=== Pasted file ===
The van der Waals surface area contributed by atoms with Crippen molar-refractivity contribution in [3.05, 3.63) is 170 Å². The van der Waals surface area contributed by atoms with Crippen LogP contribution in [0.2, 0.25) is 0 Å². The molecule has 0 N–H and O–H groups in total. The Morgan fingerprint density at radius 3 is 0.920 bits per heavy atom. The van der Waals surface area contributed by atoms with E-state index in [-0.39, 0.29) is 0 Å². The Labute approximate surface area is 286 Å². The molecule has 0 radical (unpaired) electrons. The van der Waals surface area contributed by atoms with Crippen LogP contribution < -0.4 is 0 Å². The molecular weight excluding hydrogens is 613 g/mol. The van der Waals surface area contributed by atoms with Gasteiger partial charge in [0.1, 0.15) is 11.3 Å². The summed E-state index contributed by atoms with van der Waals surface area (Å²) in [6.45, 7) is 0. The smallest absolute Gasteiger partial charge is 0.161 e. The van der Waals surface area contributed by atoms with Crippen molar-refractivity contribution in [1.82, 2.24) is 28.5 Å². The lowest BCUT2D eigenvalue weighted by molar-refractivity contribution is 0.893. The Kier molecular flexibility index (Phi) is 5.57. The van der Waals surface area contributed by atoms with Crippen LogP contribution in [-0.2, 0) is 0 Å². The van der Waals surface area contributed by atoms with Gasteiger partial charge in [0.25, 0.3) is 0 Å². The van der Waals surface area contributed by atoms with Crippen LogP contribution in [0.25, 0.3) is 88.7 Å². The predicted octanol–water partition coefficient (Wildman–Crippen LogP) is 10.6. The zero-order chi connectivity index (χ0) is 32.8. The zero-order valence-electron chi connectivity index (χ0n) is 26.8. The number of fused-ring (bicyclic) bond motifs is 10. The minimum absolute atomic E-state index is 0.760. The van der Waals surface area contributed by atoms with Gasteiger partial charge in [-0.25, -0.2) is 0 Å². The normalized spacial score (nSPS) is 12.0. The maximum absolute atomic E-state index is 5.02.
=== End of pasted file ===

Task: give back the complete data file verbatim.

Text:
The van der Waals surface area contributed by atoms with Crippen molar-refractivity contribution in [3.05, 3.63) is 170 Å². The van der Waals surface area contributed by atoms with Crippen LogP contribution in [0.2, 0.25) is 0 Å². The molecule has 0 N–H and O–H groups in total. The Morgan fingerprint density at radius 3 is 0.920 bits per heavy atom. The van der Waals surface area contributed by atoms with E-state index in [-0.39, 0.29) is 0 Å². The Labute approximate surface area is 286 Å². The molecule has 0 radical (unpaired) electrons. The van der Waals surface area contributed by atoms with Crippen LogP contribution < -0.4 is 0 Å². The molecular weight excluding hydrogens is 613 g/mol. The van der Waals surface area contributed by atoms with Gasteiger partial charge in [0.1, 0.15) is 11.3 Å². The summed E-state index contributed by atoms with van der Waals surface area (Å²) in [6.45, 7) is 0. The smallest absolute Gasteiger partial charge is 0.161 e. The van der Waals surface area contributed by atoms with Crippen molar-refractivity contribution in [1.82, 2.24) is 28.5 Å². The lowest BCUT2D eigenvalue weighted by molar-refractivity contribution is 0.893. The Kier molecular flexibility index (Phi) is 5.57. The van der Waals surface area contributed by atoms with Crippen LogP contribution in [-0.2, 0) is 0 Å². The van der Waals surface area contributed by atoms with Gasteiger partial charge in [0.25, 0.3) is 0 Å². The van der Waals surface area contributed by atoms with Crippen LogP contribution in [0.25, 0.3) is 88.7 Å². The predicted octanol–water partition coefficient (Wildman–Crippen LogP) is 10.6. The zero-order chi connectivity index (χ0) is 32.8. The zero-order valence-electron chi connectivity index (χ0n) is 26.8. The number of fused-ring (bicyclic) bond motifs is 10. The minimum absolute atomic E-state index is 0.760. The van der Waals surface area contributed by atoms with Gasteiger partial charge in [-0.25, -0.2) is 0 Å². The normalized spacial score (nSPS) is 12.0. The maximum absolute atomic E-state index is 5.02.